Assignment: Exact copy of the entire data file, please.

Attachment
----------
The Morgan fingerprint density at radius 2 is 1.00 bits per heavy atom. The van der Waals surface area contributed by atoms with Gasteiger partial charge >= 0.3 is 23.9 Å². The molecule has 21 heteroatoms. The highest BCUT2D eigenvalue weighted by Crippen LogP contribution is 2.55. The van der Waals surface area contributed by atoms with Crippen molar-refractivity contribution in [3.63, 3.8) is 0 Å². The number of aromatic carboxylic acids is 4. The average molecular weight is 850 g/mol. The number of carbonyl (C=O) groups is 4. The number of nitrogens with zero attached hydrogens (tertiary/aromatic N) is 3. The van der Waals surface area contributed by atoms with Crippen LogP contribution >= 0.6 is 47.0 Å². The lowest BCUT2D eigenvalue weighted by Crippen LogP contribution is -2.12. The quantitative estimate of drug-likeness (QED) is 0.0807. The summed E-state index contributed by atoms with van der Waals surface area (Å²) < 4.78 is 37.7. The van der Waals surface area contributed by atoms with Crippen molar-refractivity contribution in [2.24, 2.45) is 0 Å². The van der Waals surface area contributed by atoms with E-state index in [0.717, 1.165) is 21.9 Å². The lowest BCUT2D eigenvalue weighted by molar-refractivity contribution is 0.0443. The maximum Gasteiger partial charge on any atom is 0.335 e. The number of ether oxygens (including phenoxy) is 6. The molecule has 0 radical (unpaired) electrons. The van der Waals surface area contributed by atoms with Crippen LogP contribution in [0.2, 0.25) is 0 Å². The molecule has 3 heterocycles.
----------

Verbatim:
The Morgan fingerprint density at radius 2 is 1.00 bits per heavy atom. The van der Waals surface area contributed by atoms with Gasteiger partial charge >= 0.3 is 23.9 Å². The molecule has 21 heteroatoms. The highest BCUT2D eigenvalue weighted by Crippen LogP contribution is 2.55. The van der Waals surface area contributed by atoms with Crippen molar-refractivity contribution in [3.63, 3.8) is 0 Å². The number of aromatic carboxylic acids is 4. The average molecular weight is 850 g/mol. The number of carbonyl (C=O) groups is 4. The number of nitrogens with zero attached hydrogens (tertiary/aromatic N) is 3. The van der Waals surface area contributed by atoms with Crippen LogP contribution >= 0.6 is 47.0 Å². The lowest BCUT2D eigenvalue weighted by Crippen LogP contribution is -2.12. The quantitative estimate of drug-likeness (QED) is 0.0807. The summed E-state index contributed by atoms with van der Waals surface area (Å²) < 4.78 is 37.7. The van der Waals surface area contributed by atoms with Crippen molar-refractivity contribution in [2.24, 2.45) is 0 Å². The van der Waals surface area contributed by atoms with E-state index in [0.717, 1.165) is 21.9 Å². The lowest BCUT2D eigenvalue weighted by molar-refractivity contribution is 0.0443. The maximum Gasteiger partial charge on any atom is 0.335 e. The number of ether oxygens (including phenoxy) is 6. The molecule has 0 radical (unpaired) electrons. The van der Waals surface area contributed by atoms with Crippen LogP contribution in [0.2, 0.25) is 0 Å². The molecule has 3 heterocycles.